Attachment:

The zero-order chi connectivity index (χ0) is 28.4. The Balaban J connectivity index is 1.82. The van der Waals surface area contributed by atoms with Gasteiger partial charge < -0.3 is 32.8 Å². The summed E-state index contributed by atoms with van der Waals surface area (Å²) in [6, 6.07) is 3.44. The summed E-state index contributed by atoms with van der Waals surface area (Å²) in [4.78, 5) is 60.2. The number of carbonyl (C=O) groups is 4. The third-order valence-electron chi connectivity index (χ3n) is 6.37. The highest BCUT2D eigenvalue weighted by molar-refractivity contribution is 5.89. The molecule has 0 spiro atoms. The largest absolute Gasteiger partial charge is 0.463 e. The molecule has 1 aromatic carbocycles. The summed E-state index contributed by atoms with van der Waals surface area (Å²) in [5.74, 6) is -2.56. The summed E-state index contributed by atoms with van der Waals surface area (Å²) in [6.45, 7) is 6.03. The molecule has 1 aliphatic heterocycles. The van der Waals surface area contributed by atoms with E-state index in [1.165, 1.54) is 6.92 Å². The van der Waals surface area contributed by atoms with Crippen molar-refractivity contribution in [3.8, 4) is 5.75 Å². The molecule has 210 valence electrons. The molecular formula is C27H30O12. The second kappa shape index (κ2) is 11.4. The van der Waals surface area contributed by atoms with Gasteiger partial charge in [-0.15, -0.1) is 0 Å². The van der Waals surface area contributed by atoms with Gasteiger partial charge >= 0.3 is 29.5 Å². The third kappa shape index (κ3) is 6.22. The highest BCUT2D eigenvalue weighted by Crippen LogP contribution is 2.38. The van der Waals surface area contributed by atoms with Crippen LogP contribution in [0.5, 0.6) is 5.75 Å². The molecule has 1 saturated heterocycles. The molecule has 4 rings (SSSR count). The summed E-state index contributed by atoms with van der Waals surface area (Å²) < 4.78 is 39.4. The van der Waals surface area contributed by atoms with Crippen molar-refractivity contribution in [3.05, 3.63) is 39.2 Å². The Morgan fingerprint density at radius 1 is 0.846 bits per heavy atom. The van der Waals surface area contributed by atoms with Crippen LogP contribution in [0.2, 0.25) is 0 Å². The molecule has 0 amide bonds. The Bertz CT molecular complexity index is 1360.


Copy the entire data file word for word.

The zero-order chi connectivity index (χ0) is 28.4. The Balaban J connectivity index is 1.82. The van der Waals surface area contributed by atoms with Gasteiger partial charge < -0.3 is 32.8 Å². The summed E-state index contributed by atoms with van der Waals surface area (Å²) in [6, 6.07) is 3.44. The summed E-state index contributed by atoms with van der Waals surface area (Å²) in [4.78, 5) is 60.2. The number of carbonyl (C=O) groups is 4. The third-order valence-electron chi connectivity index (χ3n) is 6.37. The highest BCUT2D eigenvalue weighted by molar-refractivity contribution is 5.89. The molecule has 0 spiro atoms. The largest absolute Gasteiger partial charge is 0.463 e. The molecule has 1 aromatic carbocycles. The summed E-state index contributed by atoms with van der Waals surface area (Å²) in [5.74, 6) is -2.56. The summed E-state index contributed by atoms with van der Waals surface area (Å²) in [6.45, 7) is 6.03. The molecule has 1 aliphatic heterocycles. The van der Waals surface area contributed by atoms with E-state index in [1.165, 1.54) is 6.92 Å². The van der Waals surface area contributed by atoms with Crippen molar-refractivity contribution in [3.8, 4) is 5.75 Å². The molecule has 210 valence electrons. The molecular formula is C27H30O12. The second kappa shape index (κ2) is 11.4. The van der Waals surface area contributed by atoms with Gasteiger partial charge in [-0.15, -0.1) is 0 Å². The van der Waals surface area contributed by atoms with Gasteiger partial charge >= 0.3 is 29.5 Å². The third kappa shape index (κ3) is 6.22. The highest BCUT2D eigenvalue weighted by Crippen LogP contribution is 2.38. The van der Waals surface area contributed by atoms with Crippen LogP contribution in [0.5, 0.6) is 5.75 Å². The molecule has 1 saturated heterocycles. The molecule has 4 rings (SSSR count). The summed E-state index contributed by atoms with van der Waals surface area (Å²) < 4.78 is 39.4. The van der Waals surface area contributed by atoms with Crippen molar-refractivity contribution in [3.05, 3.63) is 39.2 Å². The Morgan fingerprint density at radius 1 is 0.846 bits per heavy atom. The van der Waals surface area contributed by atoms with Crippen LogP contribution in [0.2, 0.25) is 0 Å². The molecule has 0 amide bonds. The Bertz CT molecular complexity index is 1360.